6. Renee, I agree with you. But…. sorry to say, but homeschooling vs public school is a minor issue in my opinion. The health problems of your kids – that is the big issue and should be treated, of course. But as you said, there are happy in school and they are learning, and this is the main thing.
    My life turned out to be the opposite from what I wanted: My mum died from untreated cancer a few years ago, she decided to not get any medication or help and her death and the road to it was sickening to watch, it was terrifiying and devastating. I still mourn her although I know that she is better now and God willing at a better place. But I´m still angry that I lost my mother and my best friend. On top of it we are not able to have children and my husband has a chronical pains all over the body and needs surgery nearly every year.
    We are muslims and we both believe in God´s plan, but sometimes it´´s hard. We try to enjoy the good moments and yes, the bad ones as well. We try to surrender in God and His plans and only pray that we get only what we can carry.

  7. Change is hard for me too. I struggle with really letting God take things and lead my life completely. Sometimes he stops something that we think is “good” because He has other plans… greater plans… we just can’t see them yet.

    I’ll pray for you my friend. It sounds like your headed in the right direction though. My heart goes out to you. So many things you expressed I could identify with.

    Thanks for sharing (and for linking up to the #SHINEbloghop).

    Wishing you a lovely day.
    xoxo

  8. It’s okay to mourn when you lose the possibility of living life the way you planned.

  9. Is that a Milo in color? No cable? Hmmm…I may have my next project in mind…. My goal is to eliminate the backlog of yarn balls in the closet…well, if I made goals!

    • bakersdozenandapolloxiv

      Yes, it is 🙂 I was usually all scraps from different skeins of baby alpaca. I decided to forgo the cabling and have the focus be on the colors. I LOVE the way it turned out.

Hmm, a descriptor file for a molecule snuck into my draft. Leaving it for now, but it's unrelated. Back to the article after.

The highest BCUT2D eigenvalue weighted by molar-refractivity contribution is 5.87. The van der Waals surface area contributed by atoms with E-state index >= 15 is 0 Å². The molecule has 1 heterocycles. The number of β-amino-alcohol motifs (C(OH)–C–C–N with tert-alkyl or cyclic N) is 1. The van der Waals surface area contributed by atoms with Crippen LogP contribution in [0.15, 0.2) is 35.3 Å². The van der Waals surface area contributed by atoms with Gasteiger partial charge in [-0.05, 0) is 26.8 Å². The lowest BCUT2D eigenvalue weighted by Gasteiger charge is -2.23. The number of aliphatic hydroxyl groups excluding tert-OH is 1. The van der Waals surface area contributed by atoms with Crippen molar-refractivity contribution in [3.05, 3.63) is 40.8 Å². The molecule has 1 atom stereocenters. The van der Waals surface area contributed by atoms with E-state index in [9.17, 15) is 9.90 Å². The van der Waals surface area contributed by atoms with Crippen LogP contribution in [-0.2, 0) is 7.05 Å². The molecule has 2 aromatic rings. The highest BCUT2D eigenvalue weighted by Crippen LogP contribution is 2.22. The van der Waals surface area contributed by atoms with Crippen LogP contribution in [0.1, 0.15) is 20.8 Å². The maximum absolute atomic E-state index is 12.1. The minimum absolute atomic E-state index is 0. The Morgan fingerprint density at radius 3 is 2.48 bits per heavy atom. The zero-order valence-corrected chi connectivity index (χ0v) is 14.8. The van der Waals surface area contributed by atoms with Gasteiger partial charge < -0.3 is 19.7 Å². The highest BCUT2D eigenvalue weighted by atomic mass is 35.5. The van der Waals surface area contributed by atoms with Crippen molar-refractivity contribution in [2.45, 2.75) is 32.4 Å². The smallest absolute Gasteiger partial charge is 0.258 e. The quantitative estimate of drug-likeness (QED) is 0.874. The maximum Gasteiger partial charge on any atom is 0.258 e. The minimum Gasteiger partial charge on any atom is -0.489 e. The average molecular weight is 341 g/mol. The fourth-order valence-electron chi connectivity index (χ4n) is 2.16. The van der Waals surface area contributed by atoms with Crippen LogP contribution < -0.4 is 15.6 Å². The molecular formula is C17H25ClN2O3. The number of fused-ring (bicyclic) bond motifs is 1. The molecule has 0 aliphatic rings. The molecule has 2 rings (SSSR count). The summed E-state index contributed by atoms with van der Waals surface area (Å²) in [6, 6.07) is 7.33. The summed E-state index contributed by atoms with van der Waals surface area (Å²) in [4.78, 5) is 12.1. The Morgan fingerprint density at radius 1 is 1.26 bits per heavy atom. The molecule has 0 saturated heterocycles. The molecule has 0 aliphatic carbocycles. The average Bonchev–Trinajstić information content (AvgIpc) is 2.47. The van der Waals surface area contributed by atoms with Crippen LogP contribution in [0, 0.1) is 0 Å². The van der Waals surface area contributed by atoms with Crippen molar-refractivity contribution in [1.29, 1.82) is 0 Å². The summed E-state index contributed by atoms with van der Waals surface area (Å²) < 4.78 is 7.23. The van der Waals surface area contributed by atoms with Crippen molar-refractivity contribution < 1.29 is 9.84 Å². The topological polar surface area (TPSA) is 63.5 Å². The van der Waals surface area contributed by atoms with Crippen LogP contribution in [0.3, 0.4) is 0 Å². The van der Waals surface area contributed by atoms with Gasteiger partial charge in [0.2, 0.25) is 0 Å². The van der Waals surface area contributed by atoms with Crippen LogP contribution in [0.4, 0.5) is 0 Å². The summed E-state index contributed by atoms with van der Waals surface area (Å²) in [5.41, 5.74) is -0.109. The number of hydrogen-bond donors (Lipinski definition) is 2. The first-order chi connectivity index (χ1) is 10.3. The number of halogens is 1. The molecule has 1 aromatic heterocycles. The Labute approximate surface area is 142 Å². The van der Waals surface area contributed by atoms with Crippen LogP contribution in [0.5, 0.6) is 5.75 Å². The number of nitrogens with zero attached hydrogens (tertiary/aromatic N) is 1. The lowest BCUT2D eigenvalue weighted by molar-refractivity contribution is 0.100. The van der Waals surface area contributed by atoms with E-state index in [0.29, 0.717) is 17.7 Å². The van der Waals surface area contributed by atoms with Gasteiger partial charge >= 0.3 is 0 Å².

10. Michele @ Family, Faith and Fridays

    Right there with ya, not about homeschooling but about a year out of my life that is not the way I thought it would look. Prayers for you!

  11. I can feel your struggle to stick to your plan all while you know that the master plan from above has changed. Accommodating a sharp turn in the path takes both faith and flexibility, as well as a core of steel! My parents used to tell me, “Men plan, and G-d laughs.” It is admirable indeed to laugh along.

  12. Thanks for being honest about your struggles! Sometimes I’d like to be the perfect homeschool mom, but we all need to realize our limits and do what’s best for our family…which for some of us means sending our kids to school and that’s okay. 🙂

  13. Bless your heart. There is so much encouragement here. I especially liked what your shared about every step of faith being a step of faith. So true!

    • bakersdozenandapolloxiv

      Thank you so much Kaylene. It’s a lesson I need to learn over each day.

  14. Just what I need to read. I’ve been contemplating how my life turned out to be so different from how I planned or envisioned it when I was younger. But I can’t get miserable. I’m too blessed to be stressed. 🙂

  15. […] But my life? It’s messy.  […]